The Range is a basic four-bar aluminum frame. Noteworthy styling details include curved down tubes, generous top tube clearance, a beefy one-piece welded linkage joining a rocker arm that’s positioned low on the bike. Pivots are on sealed ball bearings, with other nice frame touches including machined clevis-type pivots at seat stays, expanding collets against the inner race of bearings (theoretically putting even load on bearings thus increasing longevity), and a Syntace thru-axle 142mm rear-end with breakaway bolt plus a spare breakaway bolt integrated on the frame.
Range non-drive side rocker link; the sleeper part that you can’t buy from Norco — seat collar with integrated dropper post cable routing; pivots on bearings with expanding collets applying even pressure against the bearings (a hidden but elegant touch)
Syntace X12 thru axle with breakaway bolt
The Range uses Norco’s A.R.T. suspension which moves the location of the pivot, tilting the rear link lower and slightly forward from more traditional Horst Link designs. Developed in 2011, A.R.T is a variation of the Horst Link that had four main goals: increase pedaling efficiency (i.e. less wallowing and bob while pedaling); improve leverage curve (i.e.. more progressive feel to the suspension); increase square edge bump compliance (i.e. smoother ride when encountering obstacles); and improve braking performance (i.e. suspension performs even while under braking).
Spec on this bike is workmanlike and what you’d expect at this price point (house brand parts, wide handlebars, short stem, no dropper post).
The X-fusion Vengeance R fork and X-Fusion 02 RL shock provides suspension for the Range Three. It’s a curious thing for X-Fusion suspension to be spec’ed on the lowest end Range, as I view the offerings to be comparable if not better in performance to the under-damped Fox 2013 CTD that are spec’ed on the Range One and Two.
Like all other X-Fusion forks I’ve tried, the Vengeance R in particular is incredibly smooth and sensitive yet beautifully damped. Being their lowest end only-for-OE offering (and not even listed on their website) the Vengeance R has no ability to adjust low or high speed compression; all you can do is set the air spring, adjust fork oil level in the lowers and set rebound.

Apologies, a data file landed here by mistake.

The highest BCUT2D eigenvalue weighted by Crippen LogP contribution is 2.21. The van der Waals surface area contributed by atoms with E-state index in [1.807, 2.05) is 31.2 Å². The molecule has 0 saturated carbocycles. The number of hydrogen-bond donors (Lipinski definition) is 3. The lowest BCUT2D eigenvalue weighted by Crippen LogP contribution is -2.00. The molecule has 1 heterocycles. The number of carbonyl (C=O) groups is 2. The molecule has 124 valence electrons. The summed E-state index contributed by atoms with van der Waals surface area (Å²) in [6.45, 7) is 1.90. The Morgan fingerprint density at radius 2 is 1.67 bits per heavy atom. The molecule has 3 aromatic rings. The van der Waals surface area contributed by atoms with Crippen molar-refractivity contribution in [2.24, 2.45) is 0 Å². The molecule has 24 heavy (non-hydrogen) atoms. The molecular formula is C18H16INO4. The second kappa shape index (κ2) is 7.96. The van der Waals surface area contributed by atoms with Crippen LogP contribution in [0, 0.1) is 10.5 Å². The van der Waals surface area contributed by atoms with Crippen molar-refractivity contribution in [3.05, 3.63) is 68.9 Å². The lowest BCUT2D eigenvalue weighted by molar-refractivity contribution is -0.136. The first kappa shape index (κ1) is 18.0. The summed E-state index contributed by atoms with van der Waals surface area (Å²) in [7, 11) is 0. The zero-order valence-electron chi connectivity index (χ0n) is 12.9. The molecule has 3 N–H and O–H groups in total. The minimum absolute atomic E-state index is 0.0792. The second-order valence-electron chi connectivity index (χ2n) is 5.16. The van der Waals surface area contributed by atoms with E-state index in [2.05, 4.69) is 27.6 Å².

If you’re like me and fortunate enough to be in the sweet spot for the stock settings (rider-weight of 140-170lbs ) you will find yourself to be in suspension heaven. If you’re outside this range you’ll need to change the stock spring or purchase an upgrade to get the X-Fusion HLR damper which gives you high and low speed compression settings.
X-fusion suspension is the heart of the Norco Range Killer B Three. Schwalbe Hans Dampfs are good tires.
Note that the Vengeance R can be modified to increase travel to 170mm (credit to DirtyMartini).
The hard-to-find Schwalbe Hans Dampf tires in 2.35 casing are OE with the Range. My last Schwalbe offerings were the traitorous Nobby Nics which would flat at every opportunity. The Hans Dampf has restored my faith in German rubber. Predictable and with pretty decent braking power. Their only downside is that they are wearing reasonably quickly. But such is the tradeoff of sticky “Trailstar” compounds.
At 1040g per tire they’re not for weight-weenies but the Range is not a lightweight bike. (More about the Schwalbes in my colleague Brian Mullin’s review here, and from Francis’s review here.)
The SRAM X-5group is noteworthy in its un-noteworthiness providing crisp predictable shifts even when I get sloppy. I used a similar lower end SRAM group on a Norco Shinobi that I pounded on last year and it was flawless. It’s assumed that higher-end groups tend to prove their worth in the long term. I’ve only had 16 rides on the X5 group this year, so I can’t comment on whether or not it’ll work just as well a 100 rides later but so far so good. I’ll check in on this group as the season wears on.
Unfortunately the Avid brakes are noteworthy in their lamentable mediocrity. Inconsistency and loud shrieking are the hallmarks throughout the line of every Avid Elixir offering and the Elixir 1 is no exception. Only after multiple bleeds following the SRAM video tips are these brakes passable. These brakes provide substandard modulation and provide excitement and adventure whenever they are used. What kind of lever throw will one get? Its simply amazing that Avid can’t get these brakes right after so many years.